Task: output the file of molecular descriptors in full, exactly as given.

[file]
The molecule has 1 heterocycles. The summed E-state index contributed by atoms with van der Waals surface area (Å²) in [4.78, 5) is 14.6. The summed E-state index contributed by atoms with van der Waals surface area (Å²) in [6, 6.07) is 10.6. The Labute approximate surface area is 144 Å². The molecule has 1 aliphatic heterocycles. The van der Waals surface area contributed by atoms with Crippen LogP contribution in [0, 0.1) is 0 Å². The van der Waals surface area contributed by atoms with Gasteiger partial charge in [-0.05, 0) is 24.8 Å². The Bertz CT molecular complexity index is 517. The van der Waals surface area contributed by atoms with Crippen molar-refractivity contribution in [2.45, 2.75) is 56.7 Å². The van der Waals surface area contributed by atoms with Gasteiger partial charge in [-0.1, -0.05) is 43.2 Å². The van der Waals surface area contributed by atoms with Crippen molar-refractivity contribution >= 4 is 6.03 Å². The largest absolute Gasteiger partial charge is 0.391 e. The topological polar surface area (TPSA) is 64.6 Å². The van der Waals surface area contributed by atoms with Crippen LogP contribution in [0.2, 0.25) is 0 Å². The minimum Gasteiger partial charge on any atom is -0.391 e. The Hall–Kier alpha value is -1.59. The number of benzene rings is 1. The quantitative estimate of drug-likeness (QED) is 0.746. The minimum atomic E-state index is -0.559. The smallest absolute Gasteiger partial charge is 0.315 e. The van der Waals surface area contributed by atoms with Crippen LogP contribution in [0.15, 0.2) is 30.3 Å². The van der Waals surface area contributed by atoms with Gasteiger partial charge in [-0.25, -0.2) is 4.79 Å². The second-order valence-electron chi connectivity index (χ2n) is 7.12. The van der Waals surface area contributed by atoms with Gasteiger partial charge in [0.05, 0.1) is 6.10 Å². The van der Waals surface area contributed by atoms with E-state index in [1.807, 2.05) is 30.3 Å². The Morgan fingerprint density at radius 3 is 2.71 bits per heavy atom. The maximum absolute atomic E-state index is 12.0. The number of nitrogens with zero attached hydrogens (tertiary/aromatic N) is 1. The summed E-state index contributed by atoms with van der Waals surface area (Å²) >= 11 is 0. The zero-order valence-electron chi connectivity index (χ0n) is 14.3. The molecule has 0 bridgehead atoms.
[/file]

The molecule has 1 heterocycles. The summed E-state index contributed by atoms with van der Waals surface area (Å²) in [4.78, 5) is 14.6. The summed E-state index contributed by atoms with van der Waals surface area (Å²) in [6, 6.07) is 10.6. The Labute approximate surface area is 144 Å². The molecule has 1 aliphatic heterocycles. The van der Waals surface area contributed by atoms with Crippen LogP contribution in [0, 0.1) is 0 Å². The van der Waals surface area contributed by atoms with Gasteiger partial charge in [-0.05, 0) is 24.8 Å². The Bertz CT molecular complexity index is 517. The van der Waals surface area contributed by atoms with Crippen molar-refractivity contribution in [2.45, 2.75) is 56.7 Å². The van der Waals surface area contributed by atoms with Gasteiger partial charge in [-0.1, -0.05) is 43.2 Å². The van der Waals surface area contributed by atoms with Crippen molar-refractivity contribution >= 4 is 6.03 Å². The largest absolute Gasteiger partial charge is 0.391 e. The topological polar surface area (TPSA) is 64.6 Å². The van der Waals surface area contributed by atoms with Crippen LogP contribution in [0.2, 0.25) is 0 Å². The minimum Gasteiger partial charge on any atom is -0.391 e. The Hall–Kier alpha value is -1.59. The number of benzene rings is 1. The quantitative estimate of drug-likeness (QED) is 0.746. The minimum atomic E-state index is -0.559. The smallest absolute Gasteiger partial charge is 0.315 e. The van der Waals surface area contributed by atoms with Crippen LogP contribution in [0.15, 0.2) is 30.3 Å². The van der Waals surface area contributed by atoms with Gasteiger partial charge in [-0.25, -0.2) is 4.79 Å². The second-order valence-electron chi connectivity index (χ2n) is 7.12. The van der Waals surface area contributed by atoms with Gasteiger partial charge in [0.05, 0.1) is 6.10 Å². The van der Waals surface area contributed by atoms with E-state index in [1.807, 2.05) is 30.3 Å². The Morgan fingerprint density at radius 3 is 2.71 bits per heavy atom. The maximum absolute atomic E-state index is 12.0. The number of nitrogens with zero attached hydrogens (tertiary/aromatic N) is 1. The summed E-state index contributed by atoms with van der Waals surface area (Å²) >= 11 is 0. The zero-order valence-electron chi connectivity index (χ0n) is 14.3. The molecule has 0 bridgehead atoms.